Text Style

As a small note in association with my another post of mine on trailing zero dimensions, I thought it would be handy to suggest how to set up a new text style.

If you go to the Annotation panel under the Home tab on the Ribbon and click on the drop down you will get a list of current styles for text, dimensions etc. Click on the text style button and you will get the text style dialog box. This can also be found under the format menu or by typing STYLE.

Text style ribbon location
Text style ribbon location

You will be presented with a STANDARD style in the box. PLEASE DO NOT EDIT THE STANDARD STYLE! I cannot emphasise this enough. If you copy and paste from one drawing to another where someone has edited the standard style, everything pasted will change, this includes dimenions based on the style etc. Just don’t do it!

Text style dialog box
Text style dialog box

So now, lets create a new style. I am going to call it Adams – Standard. Very orginal, but this should be descriptive or where it came from. Company name followed by a hypen and then sub-categories is a good way to go. E.g. ‘Adams – Standard’, ‘Adams – Dimensions’ (if different) or ‘Adams – title text’ are good places to start. For now everything will be based on one style to keep it simple.

Once you have clicked New, then entered the name, now we can change the settings. These are the defauly settings for the style. I am going to use Arial and leave it at normal.

Other settings include height, whether it is annotative (paper space height) or what angle it is at.

Most should be left alone:
– Height should be set to 0 if you are going to be using this style with a dimension style.
– Width factor should be set to 1, unless you want to have stretched out text (note this is not kerning but is just stretching the text).

New text style
New text style

Macros – Basics

In order to create custom commands and then assign them to a button in AutoCAD you will need to create a MACRO. This is so for all buttons, even those that call a LISP or OBJECTARX piece of code.

The MACRO is basically a list of the inputs on the command line listed out in one line.

A simple MACRO would look like this:


This if turned placed in a button would bring up the plot dialog box.

The ^C^C is the code for pressing “escape” twice. This clears any active commands in case one is running.

The ; is the representation of enter. Any number of commands can be strung together into one MACRO.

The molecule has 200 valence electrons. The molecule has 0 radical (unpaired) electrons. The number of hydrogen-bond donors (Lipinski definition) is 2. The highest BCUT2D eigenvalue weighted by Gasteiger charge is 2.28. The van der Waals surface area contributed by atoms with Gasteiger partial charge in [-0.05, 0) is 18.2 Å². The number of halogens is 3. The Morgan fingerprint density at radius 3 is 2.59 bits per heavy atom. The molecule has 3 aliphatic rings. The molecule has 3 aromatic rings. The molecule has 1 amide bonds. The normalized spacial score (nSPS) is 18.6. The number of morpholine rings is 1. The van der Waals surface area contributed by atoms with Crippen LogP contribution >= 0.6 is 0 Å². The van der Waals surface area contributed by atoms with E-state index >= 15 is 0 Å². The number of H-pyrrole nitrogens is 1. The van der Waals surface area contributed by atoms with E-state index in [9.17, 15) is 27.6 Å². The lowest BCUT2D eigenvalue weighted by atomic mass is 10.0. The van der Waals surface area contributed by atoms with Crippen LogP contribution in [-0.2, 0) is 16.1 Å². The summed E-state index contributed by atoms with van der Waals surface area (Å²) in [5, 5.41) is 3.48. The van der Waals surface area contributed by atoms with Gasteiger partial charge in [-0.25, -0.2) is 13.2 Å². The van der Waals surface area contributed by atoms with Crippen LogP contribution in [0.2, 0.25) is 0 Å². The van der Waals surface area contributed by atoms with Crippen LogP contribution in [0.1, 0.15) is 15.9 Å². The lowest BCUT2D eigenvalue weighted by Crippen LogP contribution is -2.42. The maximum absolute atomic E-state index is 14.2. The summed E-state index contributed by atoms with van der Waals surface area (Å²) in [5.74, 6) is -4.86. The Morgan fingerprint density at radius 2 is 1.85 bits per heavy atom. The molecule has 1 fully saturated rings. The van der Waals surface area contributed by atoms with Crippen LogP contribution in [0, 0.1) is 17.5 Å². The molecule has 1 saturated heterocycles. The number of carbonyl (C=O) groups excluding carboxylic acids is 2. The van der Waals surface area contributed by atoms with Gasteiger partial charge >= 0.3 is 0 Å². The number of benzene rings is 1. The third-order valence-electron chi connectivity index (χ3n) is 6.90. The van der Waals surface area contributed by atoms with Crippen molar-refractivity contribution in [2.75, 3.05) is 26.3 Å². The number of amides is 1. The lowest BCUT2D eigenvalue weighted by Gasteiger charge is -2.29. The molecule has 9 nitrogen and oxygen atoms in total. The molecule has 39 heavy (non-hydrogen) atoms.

MACROs also allow for input for selecting objects and this is written with a space and then a backslash.

I will be running through several of my custom commands to show how they are put together.

Unexplodable Blocks

One of my colleagues today posed the question, why doesn’t my block explode? Firstly, I thought this was impossible, but I was wrong!

The first issue is check that it is not a group, they are very similar on the surface and can be mistaken for blocks and visa versa! X or explode cannot work on groups.

However X or explode can sometimes not work on blocks. There is a setting for blocks that I had never noticed under the block creation box, called “allow exploding”, uncheck this and your blocks cannot be exploded!

In order to get around this, bring up the block edit dialogue with nothing selected.

Then select the offending block in the list and check the “allow exploding” box. Now click OK. Yes to redefine. Note this might cause some issues with placing!


Now the block can be exploded!


Fields of Polylines

I regularly need to obtain areas for floor plans in the projects I work on. I have always drawn a polyline and then looked at the properties palette and knocked off 6 decimal places to get the result. Then this is written down on a non-printing layer.

I was thinking, there has to be an easier way, especially one that updates the area when the design changes.

Well there is! Fields. To access this click on the insert tab and click on field. Or type FIELD.


Once you click this button you will be presented with a large box with a list of fields that can be used within it.


Scroll down to object, in the second column there is a small button to select the object in question. Select your polyline. The box will now update to the properties of that object, here you can select “area” and the result will display in the last column.


Now you can click OK to place the field object wherever you would like it! Or you can alter the precision, or in my case I wanted the result in square metres and not square mm which is the default.

In order to change format or add suffices etc. click on Additional Format. Now you get another box wher you can alter the way the field is displayed.


I used a conversion factor to produce the square metre information required.

And that is it! You now have a value that alters when you change the polyline size. If it doesn’t update, try REGEN or click on update fields in the Data section of the Insert tab.

Topographical Survey 2D to 3D sketchup

Today I needed to take a 2D survey and create a landscape in Sketchup.

I had the elevation data in the autocad file but it was in metres (I work in mm) and was just text, it had no Z axis data.

Original Survey Points
Original Survey Points

So I needed to get AutoCAD to generate the Z data from the text. However the text was in metres, so first needed to convert it to mm.

Using the Find (and Replace) command I searched the text for the dot or fullstop between the two numbers e.g. 84.51 and replaced it with nothing. So the text became 8451.